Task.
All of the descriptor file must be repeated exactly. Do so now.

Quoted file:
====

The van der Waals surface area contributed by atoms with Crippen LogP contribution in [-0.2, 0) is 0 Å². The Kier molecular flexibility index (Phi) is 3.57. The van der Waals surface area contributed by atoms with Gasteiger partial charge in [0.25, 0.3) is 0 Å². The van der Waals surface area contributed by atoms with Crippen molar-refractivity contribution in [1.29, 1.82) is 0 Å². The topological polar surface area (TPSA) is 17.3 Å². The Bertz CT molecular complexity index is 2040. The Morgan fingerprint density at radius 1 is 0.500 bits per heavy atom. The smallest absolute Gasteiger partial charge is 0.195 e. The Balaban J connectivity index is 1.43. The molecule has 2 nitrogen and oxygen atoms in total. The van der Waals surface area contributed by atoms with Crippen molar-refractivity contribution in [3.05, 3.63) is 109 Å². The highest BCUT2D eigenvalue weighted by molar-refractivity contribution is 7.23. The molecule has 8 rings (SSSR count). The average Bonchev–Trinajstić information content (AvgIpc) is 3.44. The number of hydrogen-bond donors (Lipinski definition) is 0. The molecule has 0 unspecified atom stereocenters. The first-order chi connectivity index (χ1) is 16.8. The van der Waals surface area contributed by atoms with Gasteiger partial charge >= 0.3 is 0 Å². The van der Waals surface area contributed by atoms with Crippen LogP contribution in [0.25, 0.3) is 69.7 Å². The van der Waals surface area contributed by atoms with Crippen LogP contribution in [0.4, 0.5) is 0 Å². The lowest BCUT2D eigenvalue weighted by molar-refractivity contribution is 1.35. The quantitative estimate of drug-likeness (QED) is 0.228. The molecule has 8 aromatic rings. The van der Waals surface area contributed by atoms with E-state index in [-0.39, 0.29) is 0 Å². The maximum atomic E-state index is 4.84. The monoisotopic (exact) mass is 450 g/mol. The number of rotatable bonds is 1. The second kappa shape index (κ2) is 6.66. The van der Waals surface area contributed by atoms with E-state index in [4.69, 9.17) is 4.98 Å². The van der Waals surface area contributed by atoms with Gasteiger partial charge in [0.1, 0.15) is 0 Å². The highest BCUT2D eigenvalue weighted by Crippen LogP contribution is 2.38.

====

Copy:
The van der Waals surface area contributed by atoms with Crippen LogP contribution in [-0.2, 0) is 0 Å². The Kier molecular flexibility index (Phi) is 3.57. The van der Waals surface area contributed by atoms with Gasteiger partial charge in [0.25, 0.3) is 0 Å². The van der Waals surface area contributed by atoms with Crippen molar-refractivity contribution in [1.29, 1.82) is 0 Å². The topological polar surface area (TPSA) is 17.3 Å². The Bertz CT molecular complexity index is 2040. The Morgan fingerprint density at radius 1 is 0.500 bits per heavy atom. The smallest absolute Gasteiger partial charge is 0.195 e. The Balaban J connectivity index is 1.43. The molecule has 2 nitrogen and oxygen atoms in total. The van der Waals surface area contributed by atoms with Crippen molar-refractivity contribution in [3.05, 3.63) is 109 Å². The highest BCUT2D eigenvalue weighted by molar-refractivity contribution is 7.23. The molecule has 8 rings (SSSR count). The average Bonchev–Trinajstić information content (AvgIpc) is 3.44. The number of hydrogen-bond donors (Lipinski definition) is 0. The molecule has 0 unspecified atom stereocenters. The first-order chi connectivity index (χ1) is 16.8. The van der Waals surface area contributed by atoms with Gasteiger partial charge >= 0.3 is 0 Å². The van der Waals surface area contributed by atoms with Crippen LogP contribution in [0.25, 0.3) is 69.7 Å². The van der Waals surface area contributed by atoms with Crippen LogP contribution in [0.4, 0.5) is 0 Å². The lowest BCUT2D eigenvalue weighted by molar-refractivity contribution is 1.35. The quantitative estimate of drug-likeness (QED) is 0.228. The molecule has 8 aromatic rings. The van der Waals surface area contributed by atoms with E-state index in [-0.39, 0.29) is 0 Å². The maximum atomic E-state index is 4.84. The monoisotopic (exact) mass is 450 g/mol. The number of rotatable bonds is 1. The second kappa shape index (κ2) is 6.66. The van der Waals surface area contributed by atoms with E-state index in [4.69, 9.17) is 4.98 Å². The van der Waals surface area contributed by atoms with Gasteiger partial charge in [0.1, 0.15) is 0 Å². The highest BCUT2D eigenvalue weighted by Crippen LogP contribution is 2.38.